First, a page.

Living in lockdown after lockdown has facilitated more binge-watching than ever before, and a lot of us have taken the chance to catch up on shows we missed the first time round. I’ve finally caught up on Fringe, Red Dwarf, and Life on Mars/Ashes to Ashes. I’ve rewatched more of the Stargate franchise than is healthy and puzzled my way through Neon Genesis Evangelion. But two of my personal lockdown favourites, Spirited and Starlings, happen to have something (or, rather, someone) in common: and that’s Matt King.
King is known to many as Peep Show’s lovable crack addict Super Hans, but I first knew him as charming grifter Cookie in Guy Ritchie’s RocknRolla, in which he effortlessly stole scenes from the likes of Gerard Butler, Idris Elba, and Tom Hardy. While he’s perhaps best known for playing wide boys and weirdos onscreen (to great effect!), he’s also a dab hand behind the camera, having co-written and produced series like sketch comedy Dogface, acerbic sitcom Whites, and the subject of this review, Sky 1’s family dramedy Starlings.
Written by King and Steve Edge (who also star) and produced by Steve Coogan, the series follows four generations of the lovable and slightly chaotic Starlings, an everyday working-class family who all live under one roof. At its heart is happily married couple Terry (Brendan Coyle) and Jan (Lesley Sharp), and their three children: eldest daughter Bell (Rebecca Night), separated from her boyfriend Reuben (Ukweli Roach) on the eve of giving birth to their son; Gravy (John Dagleish), the layabout son with a penchant for reptiles; and Charlie (Finn Atkins), teenage football hopeful and seemingly the only person in the family who’s got it together. Add in Jan’s jack-of-all-trades nephew Fergie (Edge), eccentric Granddad Billy (Alan Williams), and Billy’s long-lost son, Loz (King), and the Starlings’ detached red-brick house is getting rather cramped by the end of the pilot.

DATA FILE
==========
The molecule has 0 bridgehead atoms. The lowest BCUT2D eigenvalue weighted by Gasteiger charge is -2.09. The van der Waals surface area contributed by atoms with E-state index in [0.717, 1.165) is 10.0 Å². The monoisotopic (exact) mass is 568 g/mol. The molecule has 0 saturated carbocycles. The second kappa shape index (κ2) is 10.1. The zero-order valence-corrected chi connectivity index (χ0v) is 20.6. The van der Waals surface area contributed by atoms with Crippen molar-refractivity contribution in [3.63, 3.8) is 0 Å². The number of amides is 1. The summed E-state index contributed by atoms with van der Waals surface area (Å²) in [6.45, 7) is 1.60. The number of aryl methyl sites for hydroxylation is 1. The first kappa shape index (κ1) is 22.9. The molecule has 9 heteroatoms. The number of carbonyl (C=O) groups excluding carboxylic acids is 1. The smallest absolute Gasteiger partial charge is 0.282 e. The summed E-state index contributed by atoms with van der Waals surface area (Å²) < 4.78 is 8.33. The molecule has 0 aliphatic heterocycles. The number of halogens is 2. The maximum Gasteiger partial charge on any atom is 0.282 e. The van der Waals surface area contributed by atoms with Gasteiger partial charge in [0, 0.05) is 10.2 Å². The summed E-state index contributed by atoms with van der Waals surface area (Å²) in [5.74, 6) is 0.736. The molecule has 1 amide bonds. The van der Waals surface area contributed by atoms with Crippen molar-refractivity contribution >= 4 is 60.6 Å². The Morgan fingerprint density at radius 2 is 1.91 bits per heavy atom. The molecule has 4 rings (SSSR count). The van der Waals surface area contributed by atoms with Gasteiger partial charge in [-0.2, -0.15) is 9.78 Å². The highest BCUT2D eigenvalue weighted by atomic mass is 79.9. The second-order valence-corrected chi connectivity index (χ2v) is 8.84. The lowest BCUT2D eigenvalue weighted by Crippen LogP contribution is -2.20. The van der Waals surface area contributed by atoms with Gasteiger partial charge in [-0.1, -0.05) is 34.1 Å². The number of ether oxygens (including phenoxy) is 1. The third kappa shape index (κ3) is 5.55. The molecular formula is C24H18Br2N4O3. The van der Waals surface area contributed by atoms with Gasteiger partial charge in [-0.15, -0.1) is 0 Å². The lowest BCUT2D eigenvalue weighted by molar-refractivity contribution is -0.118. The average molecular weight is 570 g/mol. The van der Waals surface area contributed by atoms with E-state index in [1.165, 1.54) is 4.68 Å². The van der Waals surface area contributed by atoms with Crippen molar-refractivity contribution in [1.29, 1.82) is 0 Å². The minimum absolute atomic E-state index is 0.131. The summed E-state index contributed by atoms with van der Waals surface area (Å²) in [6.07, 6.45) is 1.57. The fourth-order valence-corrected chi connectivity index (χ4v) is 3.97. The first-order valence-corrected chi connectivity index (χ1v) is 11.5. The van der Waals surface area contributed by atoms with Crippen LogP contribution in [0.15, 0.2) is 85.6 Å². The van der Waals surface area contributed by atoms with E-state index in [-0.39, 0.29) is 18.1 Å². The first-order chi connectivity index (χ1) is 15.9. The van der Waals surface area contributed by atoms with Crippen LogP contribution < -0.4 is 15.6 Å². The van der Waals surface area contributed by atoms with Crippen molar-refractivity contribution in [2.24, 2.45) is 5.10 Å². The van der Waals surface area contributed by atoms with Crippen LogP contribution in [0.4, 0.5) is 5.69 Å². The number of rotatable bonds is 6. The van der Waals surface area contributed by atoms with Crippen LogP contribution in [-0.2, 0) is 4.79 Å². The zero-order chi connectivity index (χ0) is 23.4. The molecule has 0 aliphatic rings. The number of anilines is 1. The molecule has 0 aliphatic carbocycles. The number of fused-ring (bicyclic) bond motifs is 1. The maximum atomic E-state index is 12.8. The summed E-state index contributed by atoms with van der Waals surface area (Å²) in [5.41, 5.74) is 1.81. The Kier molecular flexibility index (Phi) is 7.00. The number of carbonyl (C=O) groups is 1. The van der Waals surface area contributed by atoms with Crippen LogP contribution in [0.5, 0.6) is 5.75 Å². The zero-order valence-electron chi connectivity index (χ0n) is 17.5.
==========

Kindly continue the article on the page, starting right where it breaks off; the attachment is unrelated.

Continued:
Set in Matlock, Derbyshire under perpetually blue skies, the world of Starlings is beautiful to look at and to live in. King and Edge set out to make a comedy drama without the caricatures you’d find in your common garden soap opera, and they succeeded: while its contemporaries wring laughs from families falling over, falling out, or downright falling apart, Starlings is about people who both love and genuinely like each other – even when they get on each other’s nerves. There’s not a weak link in the cast, and their rapport feels natural and lived-in. Honest, gentle, and understated, Starlings delights in the everyday. It doesn’t just give you a window into family life – it makes you feel part of that family.
In doing so, it manages a deceptively tricky balance: it’s warm and genuine without being twee, funny without being farcical, snarky without being mean-spirited. It has an eye for detail and the small, quietly meaningful moments of life that other series tend to trample on or overlook entirely. It thoughtfully subverts toxic masculinity and crafts characters you relish spending time with. It’s also very refreshing to have a series where people are not just happy, but profoundly relieved, to be able to go home to their loved ones at the end of the day. In the Starlings’ world, family is sanctuary.
On an aesthetic level, Starlings is ideal summertime viewing. In many ways a modern pastoral, the series immerses you in a bucolic fever dream of British rural/town life that is still rarely seen on screen. Watch it in the winter, and you can feel the balmy breeze rustling through the trees of the Starling homestead; see it in the summer, and you can sense its warmth spilling over the edges of the screen. It was clearly a joy to make, and that affection is apparent in every frame – no wonder it attracted the likes of Dolly Wells, Cherie Lunghi, Vincent Regan, and Una Stubbs to guest star.
As I wrote about the dearly departed Spirited, discovering a gem of a show years after it’s ended is something of a double-edged sword. On the one hand, there’s the injustice of it being taken before its time, the realisation that there is a finite amount of the thing you love; a story unresolved. On the other, it’s like happening upon buried treasure; a rare jewel you never even knew existed and now couldn’t bear to be without. The appeal of unthreatening mediocrity means that countless copy-paste procedurals run ad infinitum and gems like Starlings get struck down in their prime. I wish it could have gone for longer. I wish it would come back. But whatever its fate, I’m grateful it exists in the world. It takes a little time to worm its way into your heart, but once it does, the Starlings come home to roost – for good.
Starlings is streaming on iTunes, Apple TV, Google Play and Amazon Prime Video.
Get the Chance supports volunteer critics like Barbara to access a world of cultural provision. We receive no ongoing, external funding. If you can support our work please donate here thanks.